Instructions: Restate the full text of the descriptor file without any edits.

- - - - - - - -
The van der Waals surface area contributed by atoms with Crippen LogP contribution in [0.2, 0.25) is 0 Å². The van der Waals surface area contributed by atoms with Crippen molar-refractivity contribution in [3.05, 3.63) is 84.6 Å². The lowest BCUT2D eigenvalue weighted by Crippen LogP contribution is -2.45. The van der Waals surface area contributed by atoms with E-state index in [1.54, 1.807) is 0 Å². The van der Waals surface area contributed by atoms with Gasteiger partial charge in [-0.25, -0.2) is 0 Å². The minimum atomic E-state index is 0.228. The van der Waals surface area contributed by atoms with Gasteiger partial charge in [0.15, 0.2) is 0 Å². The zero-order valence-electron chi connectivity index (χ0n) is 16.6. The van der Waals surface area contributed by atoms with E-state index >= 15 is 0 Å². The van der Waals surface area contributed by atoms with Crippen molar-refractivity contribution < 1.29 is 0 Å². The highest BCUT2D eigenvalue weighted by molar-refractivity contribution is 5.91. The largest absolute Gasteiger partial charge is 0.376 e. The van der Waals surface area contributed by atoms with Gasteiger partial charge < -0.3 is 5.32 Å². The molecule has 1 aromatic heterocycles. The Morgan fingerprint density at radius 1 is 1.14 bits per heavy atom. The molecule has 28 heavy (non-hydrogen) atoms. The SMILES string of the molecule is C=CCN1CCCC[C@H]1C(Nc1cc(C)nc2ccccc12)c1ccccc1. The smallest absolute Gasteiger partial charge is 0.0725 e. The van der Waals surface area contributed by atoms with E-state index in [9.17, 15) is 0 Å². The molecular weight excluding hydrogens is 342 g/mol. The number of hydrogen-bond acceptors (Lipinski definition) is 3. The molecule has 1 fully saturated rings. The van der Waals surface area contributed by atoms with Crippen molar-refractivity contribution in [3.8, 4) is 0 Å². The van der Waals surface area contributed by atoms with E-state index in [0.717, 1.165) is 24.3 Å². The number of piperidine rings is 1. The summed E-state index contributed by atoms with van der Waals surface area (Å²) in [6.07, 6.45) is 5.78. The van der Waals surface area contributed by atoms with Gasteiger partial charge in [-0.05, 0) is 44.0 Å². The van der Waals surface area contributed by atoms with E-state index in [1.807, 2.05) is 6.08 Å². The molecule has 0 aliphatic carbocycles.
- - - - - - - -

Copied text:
The van der Waals surface area contributed by atoms with Crippen LogP contribution in [0.2, 0.25) is 0 Å². The van der Waals surface area contributed by atoms with Crippen molar-refractivity contribution in [3.05, 3.63) is 84.6 Å². The lowest BCUT2D eigenvalue weighted by Crippen LogP contribution is -2.45. The van der Waals surface area contributed by atoms with E-state index in [1.54, 1.807) is 0 Å². The van der Waals surface area contributed by atoms with Gasteiger partial charge in [-0.25, -0.2) is 0 Å². The minimum atomic E-state index is 0.228. The van der Waals surface area contributed by atoms with Gasteiger partial charge in [0.15, 0.2) is 0 Å². The zero-order valence-electron chi connectivity index (χ0n) is 16.6. The van der Waals surface area contributed by atoms with E-state index >= 15 is 0 Å². The van der Waals surface area contributed by atoms with Crippen molar-refractivity contribution < 1.29 is 0 Å². The highest BCUT2D eigenvalue weighted by molar-refractivity contribution is 5.91. The largest absolute Gasteiger partial charge is 0.376 e. The van der Waals surface area contributed by atoms with Gasteiger partial charge < -0.3 is 5.32 Å². The molecule has 1 aromatic heterocycles. The Morgan fingerprint density at radius 1 is 1.14 bits per heavy atom. The molecule has 28 heavy (non-hydrogen) atoms. The SMILES string of the molecule is C=CCN1CCCC[C@H]1C(Nc1cc(C)nc2ccccc12)c1ccccc1. The smallest absolute Gasteiger partial charge is 0.0725 e. The van der Waals surface area contributed by atoms with E-state index in [9.17, 15) is 0 Å². The molecular weight excluding hydrogens is 342 g/mol. The number of hydrogen-bond acceptors (Lipinski definition) is 3. The molecule has 1 fully saturated rings. The van der Waals surface area contributed by atoms with Crippen molar-refractivity contribution in [3.8, 4) is 0 Å². The van der Waals surface area contributed by atoms with E-state index in [0.717, 1.165) is 24.3 Å². The number of piperidine rings is 1. The summed E-state index contributed by atoms with van der Waals surface area (Å²) in [6.07, 6.45) is 5.78. The van der Waals surface area contributed by atoms with Gasteiger partial charge in [-0.05, 0) is 44.0 Å². The van der Waals surface area contributed by atoms with E-state index in [1.807, 2.05) is 6.08 Å². The molecule has 0 aliphatic carbocycles.